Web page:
They also seemed to really engage with the materials, as we estimate 8,500 hours spent reading, over 300,000 page views, and 3,700 visits on mobile. Looking at the Study Skills online courses (four of which were linked to from Digitally Ready as well as the Welcome app) there was a huge increase in traffic compared to the same two week period the previous year. For example, in 2019 ‘Welcome to Study’ had 198 engaged users (we count engaged as sessions greater than one minute) in 2020 it had 2,746 engaged users.

In this feedback form, we also asked students how confident overall they felt using Blackboard (including Collaborate, basic navigation, using forums, etc). Before they started the Digitally Ready course, 51% said they felt either somewhat or extremely confident. After the course, this rose to:

  • 85% for Blackboard navigation
  • 76% for using discussion boards
  • 79% for using Ally to create alternative formats of documents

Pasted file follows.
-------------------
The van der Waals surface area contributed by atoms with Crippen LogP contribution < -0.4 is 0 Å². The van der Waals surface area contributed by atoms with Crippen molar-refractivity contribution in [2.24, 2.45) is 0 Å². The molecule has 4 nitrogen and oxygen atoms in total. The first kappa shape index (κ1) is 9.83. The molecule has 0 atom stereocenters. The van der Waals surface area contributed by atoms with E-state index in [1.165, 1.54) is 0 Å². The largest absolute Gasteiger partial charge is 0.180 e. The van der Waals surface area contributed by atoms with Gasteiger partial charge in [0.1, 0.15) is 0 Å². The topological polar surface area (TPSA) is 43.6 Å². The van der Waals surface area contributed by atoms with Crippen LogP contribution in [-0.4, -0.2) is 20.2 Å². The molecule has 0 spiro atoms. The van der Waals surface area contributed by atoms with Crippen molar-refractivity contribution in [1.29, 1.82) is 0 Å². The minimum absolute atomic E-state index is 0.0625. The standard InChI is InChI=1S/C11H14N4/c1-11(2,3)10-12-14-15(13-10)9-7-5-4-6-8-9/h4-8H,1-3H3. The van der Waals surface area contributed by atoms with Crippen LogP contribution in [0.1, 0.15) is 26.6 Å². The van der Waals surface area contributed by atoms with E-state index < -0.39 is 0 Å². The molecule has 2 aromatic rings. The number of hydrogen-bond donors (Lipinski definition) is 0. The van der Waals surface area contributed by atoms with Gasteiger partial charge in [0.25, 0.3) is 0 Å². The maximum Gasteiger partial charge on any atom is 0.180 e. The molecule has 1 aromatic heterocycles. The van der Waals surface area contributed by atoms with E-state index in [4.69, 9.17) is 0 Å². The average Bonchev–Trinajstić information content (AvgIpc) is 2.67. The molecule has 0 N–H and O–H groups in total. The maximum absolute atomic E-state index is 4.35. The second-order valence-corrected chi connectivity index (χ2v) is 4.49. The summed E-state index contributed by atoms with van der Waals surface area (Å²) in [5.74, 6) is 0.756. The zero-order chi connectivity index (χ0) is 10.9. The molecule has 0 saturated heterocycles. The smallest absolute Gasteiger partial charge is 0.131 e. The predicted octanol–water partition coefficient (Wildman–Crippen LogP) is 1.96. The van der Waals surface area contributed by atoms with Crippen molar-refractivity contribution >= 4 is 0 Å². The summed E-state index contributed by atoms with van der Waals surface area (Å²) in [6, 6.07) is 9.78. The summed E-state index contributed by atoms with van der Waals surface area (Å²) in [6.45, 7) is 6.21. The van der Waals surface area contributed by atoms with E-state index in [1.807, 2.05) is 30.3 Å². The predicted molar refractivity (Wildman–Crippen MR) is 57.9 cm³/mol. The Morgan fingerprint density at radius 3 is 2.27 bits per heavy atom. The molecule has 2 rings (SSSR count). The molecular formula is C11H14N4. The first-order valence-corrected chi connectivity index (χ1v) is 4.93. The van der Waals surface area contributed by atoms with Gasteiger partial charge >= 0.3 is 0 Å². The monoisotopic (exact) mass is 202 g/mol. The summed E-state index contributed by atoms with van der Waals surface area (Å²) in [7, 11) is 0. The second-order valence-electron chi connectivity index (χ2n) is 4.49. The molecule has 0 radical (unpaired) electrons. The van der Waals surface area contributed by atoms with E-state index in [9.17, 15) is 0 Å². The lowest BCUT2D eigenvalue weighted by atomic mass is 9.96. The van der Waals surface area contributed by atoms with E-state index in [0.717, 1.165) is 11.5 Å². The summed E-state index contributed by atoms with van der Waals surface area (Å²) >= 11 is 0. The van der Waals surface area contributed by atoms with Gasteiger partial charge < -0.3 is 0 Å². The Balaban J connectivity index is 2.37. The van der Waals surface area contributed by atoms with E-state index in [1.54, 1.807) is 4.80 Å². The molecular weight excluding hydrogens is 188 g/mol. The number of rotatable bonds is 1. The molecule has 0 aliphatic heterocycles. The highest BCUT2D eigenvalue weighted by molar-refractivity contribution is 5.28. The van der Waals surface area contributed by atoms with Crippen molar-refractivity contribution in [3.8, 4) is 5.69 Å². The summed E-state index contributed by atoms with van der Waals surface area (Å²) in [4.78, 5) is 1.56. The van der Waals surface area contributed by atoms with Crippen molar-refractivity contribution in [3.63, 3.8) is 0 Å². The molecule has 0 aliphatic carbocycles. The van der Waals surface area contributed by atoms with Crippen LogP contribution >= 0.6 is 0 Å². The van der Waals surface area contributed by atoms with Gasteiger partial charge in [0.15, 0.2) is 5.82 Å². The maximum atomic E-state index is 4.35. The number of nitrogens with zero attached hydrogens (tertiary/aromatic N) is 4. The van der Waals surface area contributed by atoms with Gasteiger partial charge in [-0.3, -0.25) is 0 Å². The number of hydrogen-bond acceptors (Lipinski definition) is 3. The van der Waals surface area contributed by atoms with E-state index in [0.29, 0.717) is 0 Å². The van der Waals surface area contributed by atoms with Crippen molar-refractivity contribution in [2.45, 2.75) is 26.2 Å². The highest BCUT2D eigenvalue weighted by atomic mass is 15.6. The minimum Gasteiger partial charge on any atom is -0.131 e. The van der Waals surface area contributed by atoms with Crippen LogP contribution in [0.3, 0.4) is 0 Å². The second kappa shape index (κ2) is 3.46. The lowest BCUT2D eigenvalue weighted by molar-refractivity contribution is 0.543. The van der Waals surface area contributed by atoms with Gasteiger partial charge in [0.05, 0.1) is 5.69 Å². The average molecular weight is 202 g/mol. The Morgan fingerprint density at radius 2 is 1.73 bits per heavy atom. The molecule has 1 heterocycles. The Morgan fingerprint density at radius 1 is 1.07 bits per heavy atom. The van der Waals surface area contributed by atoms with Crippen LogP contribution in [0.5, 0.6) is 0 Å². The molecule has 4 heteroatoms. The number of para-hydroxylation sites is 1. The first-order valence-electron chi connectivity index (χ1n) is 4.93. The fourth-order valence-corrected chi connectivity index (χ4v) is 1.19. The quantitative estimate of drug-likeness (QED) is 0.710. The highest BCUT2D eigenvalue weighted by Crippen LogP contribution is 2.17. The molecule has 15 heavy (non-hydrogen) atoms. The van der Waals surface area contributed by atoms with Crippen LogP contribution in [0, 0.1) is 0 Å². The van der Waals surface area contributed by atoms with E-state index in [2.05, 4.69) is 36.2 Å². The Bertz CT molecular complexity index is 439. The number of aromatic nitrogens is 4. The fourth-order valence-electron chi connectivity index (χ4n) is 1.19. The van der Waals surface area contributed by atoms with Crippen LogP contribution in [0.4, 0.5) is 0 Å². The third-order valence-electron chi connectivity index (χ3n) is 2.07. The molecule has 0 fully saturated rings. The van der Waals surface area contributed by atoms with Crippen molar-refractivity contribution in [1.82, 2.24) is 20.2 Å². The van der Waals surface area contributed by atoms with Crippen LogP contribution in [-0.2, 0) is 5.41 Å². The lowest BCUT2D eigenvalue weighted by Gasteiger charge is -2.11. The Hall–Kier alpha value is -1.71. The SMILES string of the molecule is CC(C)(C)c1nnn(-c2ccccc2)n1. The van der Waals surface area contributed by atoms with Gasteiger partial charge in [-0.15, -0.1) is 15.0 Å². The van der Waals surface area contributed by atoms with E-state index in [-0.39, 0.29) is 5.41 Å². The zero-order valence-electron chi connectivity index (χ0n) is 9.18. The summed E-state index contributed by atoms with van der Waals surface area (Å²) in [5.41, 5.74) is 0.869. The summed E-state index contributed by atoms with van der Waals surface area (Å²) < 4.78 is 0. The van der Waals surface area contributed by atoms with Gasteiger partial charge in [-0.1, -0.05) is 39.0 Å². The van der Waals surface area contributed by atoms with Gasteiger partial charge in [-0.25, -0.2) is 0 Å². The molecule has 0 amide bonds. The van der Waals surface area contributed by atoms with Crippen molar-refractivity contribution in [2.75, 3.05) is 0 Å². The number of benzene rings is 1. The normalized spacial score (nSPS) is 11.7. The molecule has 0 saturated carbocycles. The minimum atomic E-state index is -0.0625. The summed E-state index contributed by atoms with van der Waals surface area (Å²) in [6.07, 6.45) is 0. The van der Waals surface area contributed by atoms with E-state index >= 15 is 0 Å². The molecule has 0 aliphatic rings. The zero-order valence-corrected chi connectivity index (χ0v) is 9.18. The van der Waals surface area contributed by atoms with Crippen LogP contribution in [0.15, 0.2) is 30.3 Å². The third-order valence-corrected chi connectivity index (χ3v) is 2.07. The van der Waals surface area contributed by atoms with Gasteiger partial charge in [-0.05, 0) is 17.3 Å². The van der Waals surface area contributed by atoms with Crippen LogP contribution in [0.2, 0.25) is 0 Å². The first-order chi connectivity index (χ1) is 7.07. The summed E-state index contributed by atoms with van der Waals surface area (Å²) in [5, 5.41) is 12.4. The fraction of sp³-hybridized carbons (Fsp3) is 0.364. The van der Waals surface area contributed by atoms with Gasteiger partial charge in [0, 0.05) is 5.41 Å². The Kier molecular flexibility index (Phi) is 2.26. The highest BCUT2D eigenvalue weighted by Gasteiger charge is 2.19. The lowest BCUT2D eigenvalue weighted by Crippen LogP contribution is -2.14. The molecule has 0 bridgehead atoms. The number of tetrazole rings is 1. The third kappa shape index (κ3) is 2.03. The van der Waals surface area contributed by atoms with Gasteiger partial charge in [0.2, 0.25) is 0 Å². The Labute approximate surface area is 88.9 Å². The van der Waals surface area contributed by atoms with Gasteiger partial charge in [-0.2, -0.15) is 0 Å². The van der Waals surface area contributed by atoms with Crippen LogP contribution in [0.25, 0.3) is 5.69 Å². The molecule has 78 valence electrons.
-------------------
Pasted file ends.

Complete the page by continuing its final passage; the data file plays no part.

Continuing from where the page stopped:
• 89% for online etiquette and code of conduct
  • 84% for where to find help

What did we do next?

At the end of the 2020/2021 academic year, we used the feedback from students using the course, together with additional feedback gathered by our Student Digital Champions, to re-work some sections for 2021/2022. This work was mainly on making sure the instructions were concise, removing references to the specific situation we were in during 2020, and re-focusing the course for first-year students. We’re also creating new guidance for students on using MS Teams, and working with schools to provide updated ‘Inside your School’ welcome videos.

For returning students, we are now working to provide a new version of Digitally Ready, called ‘Reflect and Reboot’. This course will also run during welcome week, and will help students refresh their skills, reflect on what went well last year, and equip them to embrace blended and online learning for the rest of their studies. It aims to link to ongoing spaces of discussion around digital education, such as the new student-facing DEO blog ‘DigiTalk’. It will also start the conversation around how students can reflect on their digital skills in a more meaningful way, and think about how they can develop their competencies to help with their studies and beyond, into their professional lives.